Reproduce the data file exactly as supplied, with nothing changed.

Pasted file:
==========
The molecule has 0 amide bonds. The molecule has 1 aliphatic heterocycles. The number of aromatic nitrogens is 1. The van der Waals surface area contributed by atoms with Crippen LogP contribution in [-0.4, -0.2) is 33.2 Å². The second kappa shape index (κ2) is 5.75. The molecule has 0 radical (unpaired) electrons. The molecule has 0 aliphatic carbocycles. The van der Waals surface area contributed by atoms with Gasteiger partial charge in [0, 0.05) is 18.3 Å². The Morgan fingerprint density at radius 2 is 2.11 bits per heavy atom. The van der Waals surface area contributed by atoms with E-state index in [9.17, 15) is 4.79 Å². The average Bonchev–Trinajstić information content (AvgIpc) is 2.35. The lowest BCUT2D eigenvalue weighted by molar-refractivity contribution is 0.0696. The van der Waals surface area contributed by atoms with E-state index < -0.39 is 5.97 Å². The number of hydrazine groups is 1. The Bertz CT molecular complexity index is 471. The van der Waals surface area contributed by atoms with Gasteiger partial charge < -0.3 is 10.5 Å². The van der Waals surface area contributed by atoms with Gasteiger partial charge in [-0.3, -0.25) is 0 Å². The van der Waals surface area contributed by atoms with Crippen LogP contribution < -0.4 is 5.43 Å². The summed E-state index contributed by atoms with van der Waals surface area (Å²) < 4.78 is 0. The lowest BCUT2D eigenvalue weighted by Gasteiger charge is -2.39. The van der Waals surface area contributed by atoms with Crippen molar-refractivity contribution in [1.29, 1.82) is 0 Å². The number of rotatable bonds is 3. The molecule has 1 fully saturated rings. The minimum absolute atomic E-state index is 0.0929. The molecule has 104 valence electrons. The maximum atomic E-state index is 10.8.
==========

The molecule has 0 amide bonds. The molecule has 1 aliphatic heterocycles. The number of aromatic nitrogens is 1. The van der Waals surface area contributed by atoms with Crippen LogP contribution in [-0.4, -0.2) is 33.2 Å². The second kappa shape index (κ2) is 5.75. The molecule has 0 radical (unpaired) electrons. The molecule has 0 aliphatic carbocycles. The van der Waals surface area contributed by atoms with Gasteiger partial charge in [0, 0.05) is 18.3 Å². The Morgan fingerprint density at radius 2 is 2.11 bits per heavy atom. The van der Waals surface area contributed by atoms with E-state index in [9.17, 15) is 4.79 Å². The average Bonchev–Trinajstić information content (AvgIpc) is 2.35. The lowest BCUT2D eigenvalue weighted by molar-refractivity contribution is 0.0696. The van der Waals surface area contributed by atoms with E-state index < -0.39 is 5.97 Å². The number of hydrazine groups is 1. The Bertz CT molecular complexity index is 471. The van der Waals surface area contributed by atoms with Gasteiger partial charge < -0.3 is 10.5 Å². The van der Waals surface area contributed by atoms with Gasteiger partial charge in [-0.3, -0.25) is 0 Å². The van der Waals surface area contributed by atoms with Crippen LogP contribution < -0.4 is 5.43 Å². The summed E-state index contributed by atoms with van der Waals surface area (Å²) < 4.78 is 0. The lowest BCUT2D eigenvalue weighted by Gasteiger charge is -2.39. The van der Waals surface area contributed by atoms with Crippen molar-refractivity contribution in [1.29, 1.82) is 0 Å². The number of rotatable bonds is 3. The molecule has 1 fully saturated rings. The minimum absolute atomic E-state index is 0.0929. The molecule has 104 valence electrons. The maximum atomic E-state index is 10.8.